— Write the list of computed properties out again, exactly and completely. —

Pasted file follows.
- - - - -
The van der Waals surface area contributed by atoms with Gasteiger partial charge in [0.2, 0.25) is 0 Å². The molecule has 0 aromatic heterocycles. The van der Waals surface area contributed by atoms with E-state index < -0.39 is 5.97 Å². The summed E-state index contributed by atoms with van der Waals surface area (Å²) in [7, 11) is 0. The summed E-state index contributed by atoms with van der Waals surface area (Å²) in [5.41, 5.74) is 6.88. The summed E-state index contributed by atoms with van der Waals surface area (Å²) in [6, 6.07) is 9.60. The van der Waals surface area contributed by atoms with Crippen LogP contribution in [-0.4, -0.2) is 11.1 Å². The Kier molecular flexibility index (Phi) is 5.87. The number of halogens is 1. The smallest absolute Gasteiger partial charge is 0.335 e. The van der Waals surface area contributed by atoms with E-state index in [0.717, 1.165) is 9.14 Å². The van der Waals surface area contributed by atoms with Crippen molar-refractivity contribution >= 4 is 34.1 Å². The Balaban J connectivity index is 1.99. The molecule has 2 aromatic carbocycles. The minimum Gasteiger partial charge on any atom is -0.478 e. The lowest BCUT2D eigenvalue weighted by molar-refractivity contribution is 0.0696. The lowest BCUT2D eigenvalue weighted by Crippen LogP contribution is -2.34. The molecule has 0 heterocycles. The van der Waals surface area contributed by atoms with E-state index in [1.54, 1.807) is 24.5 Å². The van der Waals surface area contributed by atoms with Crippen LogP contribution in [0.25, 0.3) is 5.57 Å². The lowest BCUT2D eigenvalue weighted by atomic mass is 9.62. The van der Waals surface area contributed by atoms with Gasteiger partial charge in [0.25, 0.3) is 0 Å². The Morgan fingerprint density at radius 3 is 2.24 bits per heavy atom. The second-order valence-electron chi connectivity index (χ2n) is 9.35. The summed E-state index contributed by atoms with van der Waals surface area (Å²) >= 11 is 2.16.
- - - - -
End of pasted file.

The van der Waals surface area contributed by atoms with Gasteiger partial charge in [0.2, 0.25) is 0 Å². The molecule has 0 aromatic heterocycles. The van der Waals surface area contributed by atoms with E-state index < -0.39 is 5.97 Å². The summed E-state index contributed by atoms with van der Waals surface area (Å²) in [7, 11) is 0. The summed E-state index contributed by atoms with van der Waals surface area (Å²) in [5.41, 5.74) is 6.88. The summed E-state index contributed by atoms with van der Waals surface area (Å²) in [6, 6.07) is 9.60. The van der Waals surface area contributed by atoms with Crippen LogP contribution in [-0.4, -0.2) is 11.1 Å². The Kier molecular flexibility index (Phi) is 5.87. The number of halogens is 1. The smallest absolute Gasteiger partial charge is 0.335 e. The van der Waals surface area contributed by atoms with E-state index in [0.717, 1.165) is 9.14 Å². The van der Waals surface area contributed by atoms with Crippen molar-refractivity contribution >= 4 is 34.1 Å². The Balaban J connectivity index is 1.99. The molecule has 2 aromatic carbocycles. The minimum Gasteiger partial charge on any atom is -0.478 e. The lowest BCUT2D eigenvalue weighted by molar-refractivity contribution is 0.0696. The lowest BCUT2D eigenvalue weighted by Crippen LogP contribution is -2.34. The molecule has 0 heterocycles. The van der Waals surface area contributed by atoms with E-state index in [1.54, 1.807) is 24.5 Å². The van der Waals surface area contributed by atoms with Crippen LogP contribution in [0.25, 0.3) is 5.57 Å². The lowest BCUT2D eigenvalue weighted by atomic mass is 9.62. The van der Waals surface area contributed by atoms with Gasteiger partial charge in [0.25, 0.3) is 0 Å². The Morgan fingerprint density at radius 3 is 2.24 bits per heavy atom. The second-order valence-electron chi connectivity index (χ2n) is 9.35. The summed E-state index contributed by atoms with van der Waals surface area (Å²) >= 11 is 2.16.